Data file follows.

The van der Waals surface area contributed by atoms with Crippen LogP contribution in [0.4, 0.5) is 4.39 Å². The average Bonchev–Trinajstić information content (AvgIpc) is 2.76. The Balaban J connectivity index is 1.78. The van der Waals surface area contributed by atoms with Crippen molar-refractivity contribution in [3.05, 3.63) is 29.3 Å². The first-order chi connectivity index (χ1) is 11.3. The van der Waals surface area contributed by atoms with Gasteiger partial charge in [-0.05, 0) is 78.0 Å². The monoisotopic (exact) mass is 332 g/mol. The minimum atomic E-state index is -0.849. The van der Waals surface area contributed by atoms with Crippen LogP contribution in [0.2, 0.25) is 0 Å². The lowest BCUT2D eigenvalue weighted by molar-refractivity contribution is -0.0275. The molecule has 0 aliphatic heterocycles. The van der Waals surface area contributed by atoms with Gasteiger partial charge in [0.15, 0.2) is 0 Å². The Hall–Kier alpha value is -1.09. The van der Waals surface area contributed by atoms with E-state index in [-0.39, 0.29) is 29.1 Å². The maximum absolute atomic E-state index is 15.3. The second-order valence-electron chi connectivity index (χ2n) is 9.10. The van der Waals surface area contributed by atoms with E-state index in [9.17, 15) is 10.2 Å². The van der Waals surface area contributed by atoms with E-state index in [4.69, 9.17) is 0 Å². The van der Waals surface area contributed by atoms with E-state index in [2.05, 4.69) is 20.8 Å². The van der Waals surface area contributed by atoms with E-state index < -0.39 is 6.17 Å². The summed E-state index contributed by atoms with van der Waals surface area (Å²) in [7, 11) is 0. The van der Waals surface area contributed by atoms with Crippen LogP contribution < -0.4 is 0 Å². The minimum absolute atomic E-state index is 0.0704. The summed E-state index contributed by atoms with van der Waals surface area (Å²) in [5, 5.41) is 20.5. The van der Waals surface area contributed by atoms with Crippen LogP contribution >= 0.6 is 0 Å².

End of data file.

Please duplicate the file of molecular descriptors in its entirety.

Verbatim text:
The van der Waals surface area contributed by atoms with Crippen LogP contribution in [0.4, 0.5) is 4.39 Å². The average Bonchev–Trinajstić information content (AvgIpc) is 2.76. The Balaban J connectivity index is 1.78. The van der Waals surface area contributed by atoms with Crippen molar-refractivity contribution in [3.05, 3.63) is 29.3 Å². The first-order chi connectivity index (χ1) is 11.3. The van der Waals surface area contributed by atoms with Gasteiger partial charge in [-0.05, 0) is 78.0 Å². The monoisotopic (exact) mass is 332 g/mol. The minimum atomic E-state index is -0.849. The van der Waals surface area contributed by atoms with Crippen LogP contribution in [0.2, 0.25) is 0 Å². The lowest BCUT2D eigenvalue weighted by molar-refractivity contribution is -0.0275. The molecule has 0 aliphatic heterocycles. The van der Waals surface area contributed by atoms with Gasteiger partial charge in [0.15, 0.2) is 0 Å². The Hall–Kier alpha value is -1.09. The van der Waals surface area contributed by atoms with E-state index in [-0.39, 0.29) is 29.1 Å². The maximum absolute atomic E-state index is 15.3. The second-order valence-electron chi connectivity index (χ2n) is 9.10. The van der Waals surface area contributed by atoms with E-state index in [9.17, 15) is 10.2 Å². The van der Waals surface area contributed by atoms with E-state index in [4.69, 9.17) is 0 Å². The van der Waals surface area contributed by atoms with E-state index in [2.05, 4.69) is 20.8 Å². The van der Waals surface area contributed by atoms with E-state index < -0.39 is 6.17 Å². The summed E-state index contributed by atoms with van der Waals surface area (Å²) in [7, 11) is 0. The van der Waals surface area contributed by atoms with Crippen LogP contribution < -0.4 is 0 Å². The minimum absolute atomic E-state index is 0.0704. The summed E-state index contributed by atoms with van der Waals surface area (Å²) in [5, 5.41) is 20.5. The van der Waals surface area contributed by atoms with Crippen LogP contribution >= 0.6 is 0 Å².